Scientific Paper

The Amelioration of Pinus patula Mortality on Former Agricultural Sites through Fertilisation: A Bioassay and Greenhouse Study

Published in: South African Forestry Journal
Volume 164, issue 1, 1993 , pages: 35–41
DOI: 10.1080/00382167.1993.9629375
Author(s): A.D. Noble, South Africa, A.W. Schumann, South Africa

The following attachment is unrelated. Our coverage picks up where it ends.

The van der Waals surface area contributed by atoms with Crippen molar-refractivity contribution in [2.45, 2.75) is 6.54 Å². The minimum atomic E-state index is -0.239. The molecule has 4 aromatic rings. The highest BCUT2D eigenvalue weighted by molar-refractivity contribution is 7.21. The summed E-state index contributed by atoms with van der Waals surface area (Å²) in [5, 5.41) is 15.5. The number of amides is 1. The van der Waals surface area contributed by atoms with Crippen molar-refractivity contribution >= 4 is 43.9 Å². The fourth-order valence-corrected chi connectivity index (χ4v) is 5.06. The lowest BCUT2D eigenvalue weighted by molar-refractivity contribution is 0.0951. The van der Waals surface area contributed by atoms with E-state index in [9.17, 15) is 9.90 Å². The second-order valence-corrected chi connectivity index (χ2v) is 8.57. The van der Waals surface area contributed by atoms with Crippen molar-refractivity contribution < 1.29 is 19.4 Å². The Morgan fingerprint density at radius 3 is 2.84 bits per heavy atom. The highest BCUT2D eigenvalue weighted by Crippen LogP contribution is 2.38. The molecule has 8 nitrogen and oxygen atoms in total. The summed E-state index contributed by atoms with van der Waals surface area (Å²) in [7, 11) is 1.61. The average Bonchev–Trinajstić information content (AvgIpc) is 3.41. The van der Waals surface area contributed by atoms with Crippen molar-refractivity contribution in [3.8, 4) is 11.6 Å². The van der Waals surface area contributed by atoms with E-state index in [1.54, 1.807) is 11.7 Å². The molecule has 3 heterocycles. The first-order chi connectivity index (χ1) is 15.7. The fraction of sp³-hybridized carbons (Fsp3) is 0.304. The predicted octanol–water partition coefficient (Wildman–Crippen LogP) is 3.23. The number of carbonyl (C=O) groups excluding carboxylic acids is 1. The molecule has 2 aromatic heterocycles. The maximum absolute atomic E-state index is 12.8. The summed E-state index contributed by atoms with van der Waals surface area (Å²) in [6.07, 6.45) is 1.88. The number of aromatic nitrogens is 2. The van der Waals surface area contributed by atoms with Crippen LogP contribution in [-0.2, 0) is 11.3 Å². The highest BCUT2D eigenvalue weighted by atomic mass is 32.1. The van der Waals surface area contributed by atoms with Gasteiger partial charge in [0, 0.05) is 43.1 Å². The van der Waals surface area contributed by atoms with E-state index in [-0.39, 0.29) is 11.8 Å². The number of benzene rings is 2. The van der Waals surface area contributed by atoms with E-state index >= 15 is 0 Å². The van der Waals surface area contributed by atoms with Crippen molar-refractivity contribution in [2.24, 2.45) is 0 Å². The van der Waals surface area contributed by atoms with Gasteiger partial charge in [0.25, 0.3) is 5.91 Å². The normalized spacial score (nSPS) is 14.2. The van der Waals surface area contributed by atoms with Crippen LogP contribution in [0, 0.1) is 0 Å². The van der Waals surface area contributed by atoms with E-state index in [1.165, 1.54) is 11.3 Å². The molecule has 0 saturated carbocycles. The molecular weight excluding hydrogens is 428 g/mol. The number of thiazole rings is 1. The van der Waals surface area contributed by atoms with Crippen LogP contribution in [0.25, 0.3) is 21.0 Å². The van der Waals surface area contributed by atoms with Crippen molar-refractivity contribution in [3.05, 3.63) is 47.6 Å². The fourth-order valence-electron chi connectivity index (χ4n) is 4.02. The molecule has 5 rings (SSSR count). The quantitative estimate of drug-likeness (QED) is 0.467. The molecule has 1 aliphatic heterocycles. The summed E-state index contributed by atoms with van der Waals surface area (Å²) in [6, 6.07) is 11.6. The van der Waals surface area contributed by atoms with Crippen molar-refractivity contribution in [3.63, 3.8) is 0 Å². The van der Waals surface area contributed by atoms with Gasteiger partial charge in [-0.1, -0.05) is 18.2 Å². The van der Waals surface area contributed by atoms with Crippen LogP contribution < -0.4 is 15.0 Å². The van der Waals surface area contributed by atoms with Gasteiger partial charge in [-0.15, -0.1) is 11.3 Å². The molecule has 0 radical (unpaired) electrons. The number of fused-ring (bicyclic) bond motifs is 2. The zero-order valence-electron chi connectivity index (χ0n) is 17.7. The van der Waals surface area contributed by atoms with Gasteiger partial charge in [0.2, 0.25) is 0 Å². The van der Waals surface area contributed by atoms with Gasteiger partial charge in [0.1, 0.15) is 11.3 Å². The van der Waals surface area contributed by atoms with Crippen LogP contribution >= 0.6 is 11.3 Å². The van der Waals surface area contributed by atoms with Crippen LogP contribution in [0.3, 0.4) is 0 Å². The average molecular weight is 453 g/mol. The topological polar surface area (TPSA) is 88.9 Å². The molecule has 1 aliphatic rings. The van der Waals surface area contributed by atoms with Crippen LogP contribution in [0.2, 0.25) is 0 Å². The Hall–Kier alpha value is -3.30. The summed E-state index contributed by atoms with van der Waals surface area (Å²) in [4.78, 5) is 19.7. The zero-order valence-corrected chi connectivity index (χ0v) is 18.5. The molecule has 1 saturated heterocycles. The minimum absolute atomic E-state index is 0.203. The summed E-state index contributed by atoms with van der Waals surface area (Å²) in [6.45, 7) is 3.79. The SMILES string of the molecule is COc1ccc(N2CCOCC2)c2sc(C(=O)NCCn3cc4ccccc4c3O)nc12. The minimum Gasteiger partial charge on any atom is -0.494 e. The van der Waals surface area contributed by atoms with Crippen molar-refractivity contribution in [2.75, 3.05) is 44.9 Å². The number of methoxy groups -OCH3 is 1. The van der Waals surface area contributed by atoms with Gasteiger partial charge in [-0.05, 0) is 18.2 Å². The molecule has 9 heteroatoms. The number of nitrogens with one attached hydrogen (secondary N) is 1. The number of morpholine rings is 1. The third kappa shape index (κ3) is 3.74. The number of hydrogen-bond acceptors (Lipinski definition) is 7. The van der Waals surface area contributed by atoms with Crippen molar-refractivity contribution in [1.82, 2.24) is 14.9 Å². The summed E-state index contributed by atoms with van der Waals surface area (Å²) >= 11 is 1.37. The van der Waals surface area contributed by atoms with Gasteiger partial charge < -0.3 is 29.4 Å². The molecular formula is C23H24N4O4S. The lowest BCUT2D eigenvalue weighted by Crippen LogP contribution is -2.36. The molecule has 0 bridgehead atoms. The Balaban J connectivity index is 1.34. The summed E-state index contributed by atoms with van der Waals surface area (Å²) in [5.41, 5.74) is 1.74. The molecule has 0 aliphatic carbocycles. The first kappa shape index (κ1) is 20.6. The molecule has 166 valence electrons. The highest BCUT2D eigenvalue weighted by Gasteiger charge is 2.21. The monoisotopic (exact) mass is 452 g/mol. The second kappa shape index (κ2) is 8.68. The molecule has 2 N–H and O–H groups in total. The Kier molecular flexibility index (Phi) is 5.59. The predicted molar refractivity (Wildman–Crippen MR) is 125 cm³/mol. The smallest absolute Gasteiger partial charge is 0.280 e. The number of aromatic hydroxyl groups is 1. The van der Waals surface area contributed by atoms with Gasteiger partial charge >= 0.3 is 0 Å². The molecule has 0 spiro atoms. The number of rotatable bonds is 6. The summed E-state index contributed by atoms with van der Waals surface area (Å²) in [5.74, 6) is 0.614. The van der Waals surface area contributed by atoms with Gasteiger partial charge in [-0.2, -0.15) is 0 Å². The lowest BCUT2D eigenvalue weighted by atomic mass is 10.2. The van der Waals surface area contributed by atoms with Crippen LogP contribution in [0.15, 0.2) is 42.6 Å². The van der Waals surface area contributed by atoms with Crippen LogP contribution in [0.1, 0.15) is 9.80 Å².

Recent expansion of the timber industry into areas previously used for agronomic production has, in many cases, resulted in poor growth of Pinus patula and P. elliottii seedlings and in certain instances complete stand failure. A bioassay study was initiated to evaluate the efficacy of soluble fertiliser in ameliorating the allelopathic effects of a water soluble corn (Zea mays) stover extract on the growth of lettuce (Lactuca sativa) seedlings. In addition, a potted trial was undertaken to evaluate the influence of nitrogen (N) and phosphorus (P) fertiliser sources in overcoming P. patula mortality on soil previously under agricultural production. Lettuce root mass and length was significantly reduced in the presence of the corn stover extract. However, partial recovery in root mass was achieved with additions of a soluble fertiliser. The main effect of fertiliser additions was the stimulation of lettuce shoot growth. The application of 100 mg/kg N to P. patula seedlings grown in pots resulted in highly significant increases in shoot growth. In addition, steam sterilisation and the use of various commercially available fertiliser sources resulted in significant increases in shoot growth over those treatments receiving no fertilisation. No significant response to P additions was observed. Results from foliar analyses clearly indicated that seedlings growing on untreated soil were N deficient (1,05% N). Foliar phosphorus was considered to be sufficient for adequate pine growth. The evidence indicates that the poor performance of P. patula seedlings growing on ex-agricultural lands can be amended by the application of N and that this may be the primary factor affecting stand establishment on these sites.

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